As I was making the purchase on the truck, my wife and I discussed how it would be equipped. Why is it important to point this out? Well, honestly in the past I had never asked for her input on a build. Surprising what you find out when you ask. She preferred something capable but not over built. We both liked the stock look of the F250. In my opinion, it is one of the best looking trucks Ford has put out in some time. So, I decided to go with a Warn hidden winch bumper because it utilizes the stock chrome bumper. Essentially, it extends the OEM bumper 6 inches forward and includes very well done filler pieces to give the truck a factory built appearance. Behind the bumper went a 12,000 lb Come Up winch with a synthetic winch line. And in my way of paying honor to all the Land Rovers I had owned, I placed two Hella 4000 Euro lights wired to have the city light on when the running lights are on. I had these wired into the stock auxiliary switch bank. The result garners questions everywhere I go. Next I replaced the original tires with BF Goodrich KM2s on the stock wheels. I wanted to be able to use the truck bed for utility purposes at home (hauling stuff to and from the hardware or landscape store) while still maintaining secure storage in the rear when travelling. To this end I installed a Diamond Back cover and I’m so glad I took my time to find this capable accessory. It is made in America and reinforced in a way that allows a tremendous amount of weight to be stored on the top (think ATV on the rear cover), but its light weight aluminum construction, UV protective bed-liner, and strategically placed tie-downs make it easy to live with every day. It opens gull-wing style to allow access to the front and rear, and the best part … two people can easily remove either panel, which can be stored when you want an open rear bed. Truly it is one of the best parts of the truck. To finish off the exterior, I added rear light tail light guards. I plan to add a hood black out in time.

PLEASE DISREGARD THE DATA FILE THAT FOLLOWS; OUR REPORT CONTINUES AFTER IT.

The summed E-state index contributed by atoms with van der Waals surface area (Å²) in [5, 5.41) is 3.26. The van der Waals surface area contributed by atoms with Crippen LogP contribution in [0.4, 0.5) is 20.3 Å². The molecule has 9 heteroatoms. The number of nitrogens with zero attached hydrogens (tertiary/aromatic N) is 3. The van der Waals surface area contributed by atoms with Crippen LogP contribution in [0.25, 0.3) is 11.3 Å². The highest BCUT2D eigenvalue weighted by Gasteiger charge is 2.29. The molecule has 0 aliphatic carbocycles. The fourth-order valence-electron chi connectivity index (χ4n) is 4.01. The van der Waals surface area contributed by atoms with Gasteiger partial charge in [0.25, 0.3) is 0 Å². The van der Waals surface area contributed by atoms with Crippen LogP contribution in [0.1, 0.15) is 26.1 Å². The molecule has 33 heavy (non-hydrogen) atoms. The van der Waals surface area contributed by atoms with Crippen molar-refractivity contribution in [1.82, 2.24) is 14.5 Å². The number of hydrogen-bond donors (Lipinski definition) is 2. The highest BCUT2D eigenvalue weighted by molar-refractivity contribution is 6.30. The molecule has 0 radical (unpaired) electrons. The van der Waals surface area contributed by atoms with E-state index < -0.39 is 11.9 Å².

On the interior I added Carhardt Canvas seat covers to the front and rear and Ford F250 heavy-duty rubber floor mats. The canvas seat covers are fantastic and inexpensive compared to covers for Land Rovers. I also added a Wilson Cell Booster to help thwart dead spots.
The result after the first year … I could not be happier. We’ve had the F250 on pretty muddy and rutty back roads at Land Between The Lakes (Kentucky) and some stretches of roads in Western NC. The thing you must remember with a larger truck are the width and break-over angles. I usually go by the motto “when in doubt, get out.” The Airstream isn’t an off-road trailer per se and isn’t designed to be. However, historical photos will show iconic images of the Airstream Overlander traveling through the roughs of Africa and South America as far back as the 1950s.
Interestingly, one of the faster growing segments of over-landing this past year has been full-size pick up trucks. I believe that more and more people are coming to the same realization, a vehicle can and should serve multiple needs.
It is important to acknowledge that we are not in a land of unknown places anymore. There are no unexplored territories – except those unknown to you. In the end, overlanding is what you make it. It is about getting out, exploring, and finding new places to visit and see. Most importantly, you need to accept through aging, growth, and experience what works best for you. For me, it’s about family experiences, and that’s what has shaped my personal progression of overlanding.